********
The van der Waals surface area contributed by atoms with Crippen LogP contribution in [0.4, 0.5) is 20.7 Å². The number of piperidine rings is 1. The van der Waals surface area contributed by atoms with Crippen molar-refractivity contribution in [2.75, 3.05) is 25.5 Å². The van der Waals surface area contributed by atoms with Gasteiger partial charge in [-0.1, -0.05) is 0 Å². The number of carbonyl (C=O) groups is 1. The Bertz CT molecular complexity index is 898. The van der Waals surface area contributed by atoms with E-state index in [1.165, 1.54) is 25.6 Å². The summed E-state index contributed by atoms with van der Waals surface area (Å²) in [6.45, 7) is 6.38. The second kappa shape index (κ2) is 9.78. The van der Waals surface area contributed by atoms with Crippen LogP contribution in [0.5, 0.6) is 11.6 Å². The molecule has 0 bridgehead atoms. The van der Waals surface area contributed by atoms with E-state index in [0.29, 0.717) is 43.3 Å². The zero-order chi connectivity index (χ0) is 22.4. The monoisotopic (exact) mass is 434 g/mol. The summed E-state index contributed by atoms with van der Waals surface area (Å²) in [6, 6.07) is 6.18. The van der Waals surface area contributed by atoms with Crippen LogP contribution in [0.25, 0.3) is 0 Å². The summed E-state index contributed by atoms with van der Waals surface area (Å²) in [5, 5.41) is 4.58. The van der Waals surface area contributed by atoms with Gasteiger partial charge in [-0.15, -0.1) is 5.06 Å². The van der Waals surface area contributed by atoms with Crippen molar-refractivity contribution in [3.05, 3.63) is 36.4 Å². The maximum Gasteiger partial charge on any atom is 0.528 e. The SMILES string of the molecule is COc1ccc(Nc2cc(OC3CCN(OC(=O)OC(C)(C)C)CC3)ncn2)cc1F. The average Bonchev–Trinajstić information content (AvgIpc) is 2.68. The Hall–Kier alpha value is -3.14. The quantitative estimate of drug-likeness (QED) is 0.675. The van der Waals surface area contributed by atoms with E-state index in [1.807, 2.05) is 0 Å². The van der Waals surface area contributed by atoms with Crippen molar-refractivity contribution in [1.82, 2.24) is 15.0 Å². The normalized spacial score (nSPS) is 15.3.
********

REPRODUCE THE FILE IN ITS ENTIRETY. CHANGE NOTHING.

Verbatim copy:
The van der Waals surface area contributed by atoms with Crippen LogP contribution in [0.4, 0.5) is 20.7 Å². The number of piperidine rings is 1. The van der Waals surface area contributed by atoms with Crippen molar-refractivity contribution in [2.75, 3.05) is 25.5 Å². The van der Waals surface area contributed by atoms with Gasteiger partial charge in [-0.1, -0.05) is 0 Å². The number of carbonyl (C=O) groups is 1. The Bertz CT molecular complexity index is 898. The van der Waals surface area contributed by atoms with E-state index in [1.165, 1.54) is 25.6 Å². The summed E-state index contributed by atoms with van der Waals surface area (Å²) in [6.45, 7) is 6.38. The second kappa shape index (κ2) is 9.78. The van der Waals surface area contributed by atoms with Crippen LogP contribution in [0.5, 0.6) is 11.6 Å². The molecule has 0 bridgehead atoms. The van der Waals surface area contributed by atoms with E-state index in [0.29, 0.717) is 43.3 Å². The zero-order chi connectivity index (χ0) is 22.4. The monoisotopic (exact) mass is 434 g/mol. The summed E-state index contributed by atoms with van der Waals surface area (Å²) in [6, 6.07) is 6.18. The van der Waals surface area contributed by atoms with Crippen LogP contribution in [0.25, 0.3) is 0 Å². The summed E-state index contributed by atoms with van der Waals surface area (Å²) in [5, 5.41) is 4.58. The van der Waals surface area contributed by atoms with Gasteiger partial charge in [-0.15, -0.1) is 5.06 Å². The van der Waals surface area contributed by atoms with Crippen molar-refractivity contribution in [3.05, 3.63) is 36.4 Å². The maximum Gasteiger partial charge on any atom is 0.528 e. The SMILES string of the molecule is COc1ccc(Nc2cc(OC3CCN(OC(=O)OC(C)(C)C)CC3)ncn2)cc1F. The average Bonchev–Trinajstić information content (AvgIpc) is 2.68. The Hall–Kier alpha value is -3.14. The quantitative estimate of drug-likeness (QED) is 0.675. The van der Waals surface area contributed by atoms with E-state index in [1.807, 2.05) is 0 Å². The van der Waals surface area contributed by atoms with Crippen molar-refractivity contribution in [1.82, 2.24) is 15.0 Å². The normalized spacial score (nSPS) is 15.3.